Fast relief from Congestion and Sinusitis- Naturally Free Airways

In spite of taking good precautions, adults will end up with fits of sneezing and blowing their noses about three or four times per year on average. Learn here what helps strengthen your defences, which remedies to use and which agents in herbal medicine help with your cold, plus, what to do when your cold or sinusitis have no intention of going away.

Nasal congestion can be a symptom of many conditions. It is most frequently associated with nasal infection from a cold or an allergic reaction. Sinus congestion, or rhinitis, occurs when one or more of the four pairs of sinus passageways in the skull become blocked. This blockage can result from the inflammation and swelling of the nasal tissues, an obstruction by one of the small bones of the nose, or the secretion of mucus. It may be an acute or chronic condition.

Acute sinus congestion is most often caused by the common cold. Colds affect everyone at one time or another, especially during the winter months, and it is usual to get at least two a year. A cold, one of the most common ailments, can be caused by over 200 different types of virus. The infection manifests in the mucous membranes in the nose and upper respiratory tract, causing them to swell and produce even more mucous.

Chronic sinus congestion often results from environmental irritants such as pollen, mold, dust mites, trees, or animal dander. Exposure to various chemicals in the home or workplace may also contribute to nasal congestion, and indoor and outdoor air pollution can be a factor for those who are already susceptible. Smoking and passive smoking have been implicated in chronic nasal congestion and the prevalence of chronic rhinitis among men has been shown to increase with cigarette consumption. Those exposed to chlorine, such as lifeguards and swimmers, may also be at risk of developing this condition.


A healthy immune system is the best protection against colds and other causes of congestion, and good nutrition is the key to a healthy immune system. In general, a diet that is rich in vegetables, whole grains, and beans, and low saturated fat, sugar, mucous-forming foods, and allergenic foods will be beneficial. Sugar depresses the immune system, limiting its ability to clear bacteria and congestion. Foods that promote mucous include dairy, oranges, white sugar, and foods that contain white flour. Eat light meals so that your body’s energy is used to eliminate the cause of congestion rather than digesting heavy foods. Drink plenty of water, herbal tea, diluted vegetable juice, and soup. Avoid fruit juices, dairy, coffee, alcohol, and carbonated drinks as these can make symptoms worse. Maintaining a healthy diet, keeping stress under control, wearing proper clothing, as well as regular exercise can all help prevent or reduce the down time of a cold and other causes of congestion.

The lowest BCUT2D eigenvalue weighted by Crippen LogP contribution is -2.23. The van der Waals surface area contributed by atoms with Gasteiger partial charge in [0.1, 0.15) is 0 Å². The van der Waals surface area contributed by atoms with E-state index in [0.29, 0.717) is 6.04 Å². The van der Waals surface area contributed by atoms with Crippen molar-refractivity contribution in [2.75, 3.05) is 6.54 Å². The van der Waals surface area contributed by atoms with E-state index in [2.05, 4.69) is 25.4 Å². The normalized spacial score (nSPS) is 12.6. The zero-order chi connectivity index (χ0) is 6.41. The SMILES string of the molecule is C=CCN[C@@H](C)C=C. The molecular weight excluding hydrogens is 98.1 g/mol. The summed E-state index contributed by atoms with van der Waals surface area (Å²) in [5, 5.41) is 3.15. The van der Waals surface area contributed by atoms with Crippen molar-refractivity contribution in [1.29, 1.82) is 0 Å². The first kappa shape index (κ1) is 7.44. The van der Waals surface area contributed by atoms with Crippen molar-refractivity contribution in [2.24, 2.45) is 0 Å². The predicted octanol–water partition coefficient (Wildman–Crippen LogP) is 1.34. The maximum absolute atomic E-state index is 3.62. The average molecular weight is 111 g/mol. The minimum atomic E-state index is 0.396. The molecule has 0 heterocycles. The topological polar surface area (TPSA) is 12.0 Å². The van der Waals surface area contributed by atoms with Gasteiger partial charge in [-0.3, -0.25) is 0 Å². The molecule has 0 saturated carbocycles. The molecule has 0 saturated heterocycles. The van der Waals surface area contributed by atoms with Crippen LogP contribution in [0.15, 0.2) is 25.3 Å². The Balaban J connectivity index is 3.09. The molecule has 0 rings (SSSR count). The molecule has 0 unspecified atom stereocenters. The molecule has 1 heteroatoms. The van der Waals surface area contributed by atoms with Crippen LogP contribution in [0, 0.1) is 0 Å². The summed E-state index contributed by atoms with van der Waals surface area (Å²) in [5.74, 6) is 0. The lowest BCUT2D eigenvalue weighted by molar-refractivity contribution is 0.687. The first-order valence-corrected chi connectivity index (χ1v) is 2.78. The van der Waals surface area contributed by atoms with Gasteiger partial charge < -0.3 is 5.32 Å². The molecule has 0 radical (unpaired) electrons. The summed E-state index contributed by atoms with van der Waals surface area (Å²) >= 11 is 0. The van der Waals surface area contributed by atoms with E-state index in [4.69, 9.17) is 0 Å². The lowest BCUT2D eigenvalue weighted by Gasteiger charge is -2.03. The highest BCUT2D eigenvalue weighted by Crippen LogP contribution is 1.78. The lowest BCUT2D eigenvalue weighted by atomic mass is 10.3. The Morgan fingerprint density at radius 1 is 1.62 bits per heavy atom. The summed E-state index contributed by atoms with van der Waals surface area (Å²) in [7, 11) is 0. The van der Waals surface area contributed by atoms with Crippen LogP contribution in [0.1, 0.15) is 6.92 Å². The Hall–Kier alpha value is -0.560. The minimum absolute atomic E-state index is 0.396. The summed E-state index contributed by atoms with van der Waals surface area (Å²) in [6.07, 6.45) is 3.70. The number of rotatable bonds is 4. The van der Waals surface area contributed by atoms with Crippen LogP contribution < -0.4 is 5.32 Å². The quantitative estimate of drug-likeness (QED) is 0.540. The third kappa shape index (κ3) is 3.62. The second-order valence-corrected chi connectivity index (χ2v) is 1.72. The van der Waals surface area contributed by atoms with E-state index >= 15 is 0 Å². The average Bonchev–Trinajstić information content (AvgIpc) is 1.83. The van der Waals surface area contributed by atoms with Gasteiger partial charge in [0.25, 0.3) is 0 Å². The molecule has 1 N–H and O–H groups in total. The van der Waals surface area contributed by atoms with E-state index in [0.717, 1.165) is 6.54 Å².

The best Homeopathic Remedies

Any of the remedies included below can be helpful in speeding up dispersal of any mucous in the nose, throat or chest that has been triggered as a result of a recent cold. However, more recurrent and severe symptoms of congestion in the ears, throat, nose, sinuses, and/or chest will fall into the category of a chronic condition. As a result, you will do best in response to professional homeopathic treatment, rather than attempting to handle the situation though home prescribing measures. This will be even more the case with babies and young children, who can respond exceptionally well to constitutional prescribing at this age.

Allium cepa:  Think of the symptoms that peeling an onion induce and you have the picture of the type of cold that Allium cepa, a homeopathic preparation of red onion, will alleviate.  The eyes will be producing a watery discharge, but the nasal discharge may be quite acrid and cause the nose to become sore and raw around the nostrils. Generally, people with these symptoms feel better for being in the open air.

Bryonia is a good remedy for anyone who feels like a bear with a sore head. Other symptoms that point to Bryonia use: acute complaints with slow onset that are painful with movement, and colds accompanied by dryness (e.g., feeling thirsty with a dry throat).

Euphrasia: bland watery discharge from the nose and copious burning tears (opposite of Allium cepa); nasal discharge worse in the morning, in open air, and lying down; loose shallow cough, worse during the day; may cough up large amounts of mucus formed in the upper airways.